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SOURCE: THE HINDU

The visit will go ahead as long as dates don’t need to be changed to accommodate the impeachment process against the U.S. President in the U.S. Senate

Security and logistics teams from Washington are expected in Delhi this week to prepare for a possible visit by U.S. President Donald Trump, multiple sources have confirmed to The Hindu. The visit, which has not yet been announced, would bring the U.S. President to India a year after he declined an invitation to be chief guest at the Republic Day celebrations, and will go ahead at the end of February as long as dates don’t need to be changed to accommodate the impeachment process in the U.S. Senate.

Sources said the decision to visit India, at Prime Minister Narendra Modi’s invitation, was discussed during a telephone call between the leaders on January 7. According to the sources, Mr. Trump is “keen” to visit early in the year, ahead of elections in November, and both sides are working towards a visit in the last week of February. India’s Ambassador to Washington, who is now the Foreign Secretary-designate Harsh Shringla, met Mr. Trump before returning to Delhi, and will begin preparations from the Indian side for the visit.

Trade deal

Among the agreements they hope to wrap up is a trade deal, that has been pending since November 2018, when talks went into a standstill. In June 2019, the U.S. cancelled India’s preferential export ‘GSP’ status, and the government hopes Mr. Trump will announce a revocation of that decision during the visit. India is also expected to announce further investments in the U.S., and a substantial increase in American oil imports.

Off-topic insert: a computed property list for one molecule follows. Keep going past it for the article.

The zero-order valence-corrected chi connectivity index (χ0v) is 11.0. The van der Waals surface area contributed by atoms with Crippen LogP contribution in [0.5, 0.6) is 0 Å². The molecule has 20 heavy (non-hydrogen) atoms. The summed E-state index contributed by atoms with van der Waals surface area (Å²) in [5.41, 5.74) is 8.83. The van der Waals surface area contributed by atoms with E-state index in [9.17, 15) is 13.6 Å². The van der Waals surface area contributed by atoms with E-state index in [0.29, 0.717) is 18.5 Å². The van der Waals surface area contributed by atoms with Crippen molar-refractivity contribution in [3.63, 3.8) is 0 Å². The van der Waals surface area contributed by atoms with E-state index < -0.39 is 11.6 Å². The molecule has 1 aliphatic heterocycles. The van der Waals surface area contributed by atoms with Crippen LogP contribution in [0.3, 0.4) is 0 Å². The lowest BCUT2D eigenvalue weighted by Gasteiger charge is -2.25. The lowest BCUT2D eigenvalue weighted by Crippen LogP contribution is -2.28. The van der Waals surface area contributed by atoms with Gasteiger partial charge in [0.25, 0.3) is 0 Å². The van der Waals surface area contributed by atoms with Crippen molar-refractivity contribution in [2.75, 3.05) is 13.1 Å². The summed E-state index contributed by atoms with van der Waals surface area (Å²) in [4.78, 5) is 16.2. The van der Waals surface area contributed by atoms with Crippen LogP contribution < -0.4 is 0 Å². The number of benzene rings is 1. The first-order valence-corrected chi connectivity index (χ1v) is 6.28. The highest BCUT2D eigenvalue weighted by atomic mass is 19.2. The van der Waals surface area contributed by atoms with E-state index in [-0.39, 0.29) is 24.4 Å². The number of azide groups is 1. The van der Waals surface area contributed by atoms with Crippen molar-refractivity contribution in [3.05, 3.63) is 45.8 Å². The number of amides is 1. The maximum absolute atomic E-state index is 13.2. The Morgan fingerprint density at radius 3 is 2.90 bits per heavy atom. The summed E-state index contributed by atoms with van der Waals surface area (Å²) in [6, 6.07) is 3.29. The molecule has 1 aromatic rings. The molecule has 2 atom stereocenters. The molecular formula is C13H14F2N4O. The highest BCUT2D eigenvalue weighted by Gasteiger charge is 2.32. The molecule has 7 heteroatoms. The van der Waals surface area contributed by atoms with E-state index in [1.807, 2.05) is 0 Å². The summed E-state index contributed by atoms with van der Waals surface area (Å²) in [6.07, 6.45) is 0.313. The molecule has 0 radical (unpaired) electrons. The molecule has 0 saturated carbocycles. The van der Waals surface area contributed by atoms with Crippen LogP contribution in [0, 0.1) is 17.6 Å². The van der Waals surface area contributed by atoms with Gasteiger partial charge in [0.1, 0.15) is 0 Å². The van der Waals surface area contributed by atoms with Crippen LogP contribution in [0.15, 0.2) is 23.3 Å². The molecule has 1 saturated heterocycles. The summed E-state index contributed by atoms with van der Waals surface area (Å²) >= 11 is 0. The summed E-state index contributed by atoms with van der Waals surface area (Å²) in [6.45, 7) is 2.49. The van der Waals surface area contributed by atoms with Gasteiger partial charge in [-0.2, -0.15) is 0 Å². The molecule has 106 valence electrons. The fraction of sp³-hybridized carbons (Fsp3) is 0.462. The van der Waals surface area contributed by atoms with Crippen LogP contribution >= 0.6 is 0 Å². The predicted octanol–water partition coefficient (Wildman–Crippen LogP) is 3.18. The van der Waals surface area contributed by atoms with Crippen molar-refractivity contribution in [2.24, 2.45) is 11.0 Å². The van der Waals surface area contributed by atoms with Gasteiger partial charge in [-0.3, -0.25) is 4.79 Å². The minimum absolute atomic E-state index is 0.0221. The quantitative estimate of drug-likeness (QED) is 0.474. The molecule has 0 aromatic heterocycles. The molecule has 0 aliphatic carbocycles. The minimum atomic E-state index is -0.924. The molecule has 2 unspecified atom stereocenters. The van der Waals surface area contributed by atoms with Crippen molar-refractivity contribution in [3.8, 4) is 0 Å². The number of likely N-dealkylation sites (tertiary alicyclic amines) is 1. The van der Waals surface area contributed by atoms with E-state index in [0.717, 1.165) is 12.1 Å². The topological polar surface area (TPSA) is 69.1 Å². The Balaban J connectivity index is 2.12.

In particular, a major deal on civil aviation is being discussed, the officials said, adding that other loose ends, like issues with the data localisation bill, e-commerce regulations, granting U.S. airport ground handling access, all of which were part of U.S. demands have already been resolved.

A slew of senior officials, including U.S. Principal Deputy Assistant Secretary of State Alice Wells and Deputy National Security Adviser Matthew Pottinger, are in Delhi to attend the Raisina Dialogue, while others are expected to begin talks on preparations.

Diplomatic boost

Mr. Trump’s visit will be a diplomatic boost for both leaders and will likely coincide with the U.S. Congress’s impeachment process, and the date of the visit, currently scheduled around February 24 may have to be shifted to accommodate the Senate vote on his impeachment motion. This week the U.S. House is expected to vote to send its articles of impeachment against Mr. Trump to the Senate, which will be only the third such impeachment trial for a U.S. President in history.

The visit will also come as Mr. Modi faces some of the largest protests his government has encountered over the Citizenship (Amendment) Act, as well as international criticism over the government’s continuing restrictions in Jammu and Kashmir. U.S. Ambassador Kenneth Juster’s decision to travel to Kashmir as part of a delegation of envoys last week was seen as a move to reach out to the government on the issue, even as a U.S. House resolution criticising India on Kashmir, that has now received 36 co-sponsors, could be taken up in the U.S. House.